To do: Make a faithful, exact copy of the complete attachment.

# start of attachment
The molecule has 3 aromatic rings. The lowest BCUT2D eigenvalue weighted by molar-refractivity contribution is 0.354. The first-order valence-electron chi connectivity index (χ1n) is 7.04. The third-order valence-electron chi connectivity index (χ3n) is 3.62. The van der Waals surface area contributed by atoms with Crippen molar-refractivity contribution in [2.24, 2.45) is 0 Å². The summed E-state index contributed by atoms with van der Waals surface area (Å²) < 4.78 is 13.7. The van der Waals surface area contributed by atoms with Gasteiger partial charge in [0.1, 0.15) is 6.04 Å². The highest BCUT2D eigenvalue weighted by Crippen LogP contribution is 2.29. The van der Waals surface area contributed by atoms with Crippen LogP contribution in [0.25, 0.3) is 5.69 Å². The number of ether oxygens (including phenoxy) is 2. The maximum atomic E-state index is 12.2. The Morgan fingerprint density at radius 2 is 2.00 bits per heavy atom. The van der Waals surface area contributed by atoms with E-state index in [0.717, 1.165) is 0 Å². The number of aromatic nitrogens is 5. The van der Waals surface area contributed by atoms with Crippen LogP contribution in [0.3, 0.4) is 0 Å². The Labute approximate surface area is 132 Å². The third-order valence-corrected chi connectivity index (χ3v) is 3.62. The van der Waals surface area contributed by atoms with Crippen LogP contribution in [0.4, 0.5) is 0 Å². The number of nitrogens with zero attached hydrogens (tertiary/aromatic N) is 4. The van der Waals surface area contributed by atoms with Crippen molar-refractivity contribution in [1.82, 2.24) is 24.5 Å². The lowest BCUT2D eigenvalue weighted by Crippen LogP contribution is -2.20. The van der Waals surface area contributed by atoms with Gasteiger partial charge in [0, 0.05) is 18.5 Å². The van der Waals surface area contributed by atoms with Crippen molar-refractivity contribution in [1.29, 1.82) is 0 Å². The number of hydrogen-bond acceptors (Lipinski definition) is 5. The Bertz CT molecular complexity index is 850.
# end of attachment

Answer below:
The molecule has 3 aromatic rings. The lowest BCUT2D eigenvalue weighted by molar-refractivity contribution is 0.354. The first-order valence-electron chi connectivity index (χ1n) is 7.04. The third-order valence-electron chi connectivity index (χ3n) is 3.62. The van der Waals surface area contributed by atoms with Crippen molar-refractivity contribution in [2.24, 2.45) is 0 Å². The summed E-state index contributed by atoms with van der Waals surface area (Å²) < 4.78 is 13.7. The van der Waals surface area contributed by atoms with Gasteiger partial charge in [0.1, 0.15) is 6.04 Å². The highest BCUT2D eigenvalue weighted by Crippen LogP contribution is 2.29. The van der Waals surface area contributed by atoms with Crippen LogP contribution in [0.25, 0.3) is 5.69 Å². The number of ether oxygens (including phenoxy) is 2. The maximum atomic E-state index is 12.2. The Morgan fingerprint density at radius 2 is 2.00 bits per heavy atom. The van der Waals surface area contributed by atoms with E-state index in [0.717, 1.165) is 0 Å². The number of aromatic nitrogens is 5. The van der Waals surface area contributed by atoms with Crippen LogP contribution in [0.3, 0.4) is 0 Å². The Labute approximate surface area is 132 Å². The third-order valence-corrected chi connectivity index (χ3v) is 3.62. The van der Waals surface area contributed by atoms with Crippen LogP contribution in [0.4, 0.5) is 0 Å². The number of nitrogens with zero attached hydrogens (tertiary/aromatic N) is 4. The van der Waals surface area contributed by atoms with Crippen molar-refractivity contribution in [1.82, 2.24) is 24.5 Å². The lowest BCUT2D eigenvalue weighted by Crippen LogP contribution is -2.20. The van der Waals surface area contributed by atoms with Gasteiger partial charge in [0, 0.05) is 18.5 Å². The van der Waals surface area contributed by atoms with Crippen molar-refractivity contribution in [1.29, 1.82) is 0 Å². The number of hydrogen-bond acceptors (Lipinski definition) is 5. The Bertz CT molecular complexity index is 850.